The United Nations said Wednesday Gambian security forces must immediately vacate the electoral commission and to refrain from any further acts that could jeopardize efforts towards the peaceful transfer of power.
“This action violates the independent status of the Commission under the Gambian constitution, and could compromise the sensitive electoral material under the IEC’s custody,” said UN Secretary General Mr. Ban Ki Moon.
The electoral commission headquarters in Banjul was seized by forces loyal to incumbent President Yahya Jammeh, who is fighting to stay in power after a shocking defeat to coalition candidate, Adama Barrow.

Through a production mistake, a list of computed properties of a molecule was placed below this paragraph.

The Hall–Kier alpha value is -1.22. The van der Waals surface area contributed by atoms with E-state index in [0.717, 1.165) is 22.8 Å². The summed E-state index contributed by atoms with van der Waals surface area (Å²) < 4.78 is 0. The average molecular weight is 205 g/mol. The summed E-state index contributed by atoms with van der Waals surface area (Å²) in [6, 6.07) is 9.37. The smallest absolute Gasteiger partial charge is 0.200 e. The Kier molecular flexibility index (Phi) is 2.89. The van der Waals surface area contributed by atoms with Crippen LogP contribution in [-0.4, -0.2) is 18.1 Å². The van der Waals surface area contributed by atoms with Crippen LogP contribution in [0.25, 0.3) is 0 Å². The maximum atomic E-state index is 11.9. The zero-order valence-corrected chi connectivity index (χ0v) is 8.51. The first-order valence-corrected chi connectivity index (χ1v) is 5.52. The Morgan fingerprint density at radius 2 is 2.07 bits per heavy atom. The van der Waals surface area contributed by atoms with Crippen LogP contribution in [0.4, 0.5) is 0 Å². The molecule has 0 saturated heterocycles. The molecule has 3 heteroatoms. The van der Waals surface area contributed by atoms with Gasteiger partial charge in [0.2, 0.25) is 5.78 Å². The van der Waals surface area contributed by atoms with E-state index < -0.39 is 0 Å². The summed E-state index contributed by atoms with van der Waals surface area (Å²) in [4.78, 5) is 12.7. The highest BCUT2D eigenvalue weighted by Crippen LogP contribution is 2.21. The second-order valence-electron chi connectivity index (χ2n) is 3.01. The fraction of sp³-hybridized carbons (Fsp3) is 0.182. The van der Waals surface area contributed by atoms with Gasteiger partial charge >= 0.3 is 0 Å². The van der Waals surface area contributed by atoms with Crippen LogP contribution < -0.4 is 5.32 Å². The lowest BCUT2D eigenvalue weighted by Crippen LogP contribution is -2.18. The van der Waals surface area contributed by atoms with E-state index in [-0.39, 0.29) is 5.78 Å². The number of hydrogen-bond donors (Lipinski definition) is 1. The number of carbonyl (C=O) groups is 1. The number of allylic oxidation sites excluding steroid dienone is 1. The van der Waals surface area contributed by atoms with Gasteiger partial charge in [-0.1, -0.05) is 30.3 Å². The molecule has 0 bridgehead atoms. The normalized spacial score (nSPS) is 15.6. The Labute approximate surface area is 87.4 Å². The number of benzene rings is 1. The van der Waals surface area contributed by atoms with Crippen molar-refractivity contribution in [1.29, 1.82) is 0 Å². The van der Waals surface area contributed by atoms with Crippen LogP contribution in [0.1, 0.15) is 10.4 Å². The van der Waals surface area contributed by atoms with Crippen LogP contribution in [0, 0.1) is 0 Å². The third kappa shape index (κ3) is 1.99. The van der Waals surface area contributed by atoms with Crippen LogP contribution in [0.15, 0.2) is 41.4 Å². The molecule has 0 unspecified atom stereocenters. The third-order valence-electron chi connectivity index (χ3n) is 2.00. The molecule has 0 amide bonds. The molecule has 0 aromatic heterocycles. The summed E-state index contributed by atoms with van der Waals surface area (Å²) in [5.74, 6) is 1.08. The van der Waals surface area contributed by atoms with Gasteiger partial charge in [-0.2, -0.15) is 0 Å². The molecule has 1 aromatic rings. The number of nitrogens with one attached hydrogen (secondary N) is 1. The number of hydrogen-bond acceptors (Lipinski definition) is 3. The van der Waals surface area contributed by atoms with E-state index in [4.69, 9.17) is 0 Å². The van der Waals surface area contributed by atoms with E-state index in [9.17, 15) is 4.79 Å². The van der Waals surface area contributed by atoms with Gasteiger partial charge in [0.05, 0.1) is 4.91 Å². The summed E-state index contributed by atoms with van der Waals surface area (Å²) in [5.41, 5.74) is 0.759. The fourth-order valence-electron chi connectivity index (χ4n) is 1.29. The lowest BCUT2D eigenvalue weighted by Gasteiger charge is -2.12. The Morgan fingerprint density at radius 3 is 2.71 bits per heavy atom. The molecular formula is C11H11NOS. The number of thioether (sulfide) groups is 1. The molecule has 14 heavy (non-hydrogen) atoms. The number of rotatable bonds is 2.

The chief of the electoral Commission, Alieu Momar Njai told the BBC he was barred from entering his office Tuesday morning. Staff of the commission were also restricted from leaving the premises.
“The military came to my office and said I am not to touch anything and told me to leave. I am worried for my safety,” the head of the commission, Alieu Momar Njai, told Reuters news agency.
The U.S. said it sees the unnecessary and unprovoked show of force as a move to subvert the democratic process in The Gambia, which has already been damaged by the refusal of outgoing President Jammeh to prepare for a lawful transition to President-elect Barrow.
President Yahya Jammeh’s party has challenged the outcome of the elections in the country’s Supreme Court. The local bar association says Mr. Jammeh cannot constitute a court just to hear his petition, after he ignored repeated calls by the union of lawyers to have a sitting of the court.
(Reporting and Writing by Sam Phatey; Additional Reporting by Sainey MK Marenah)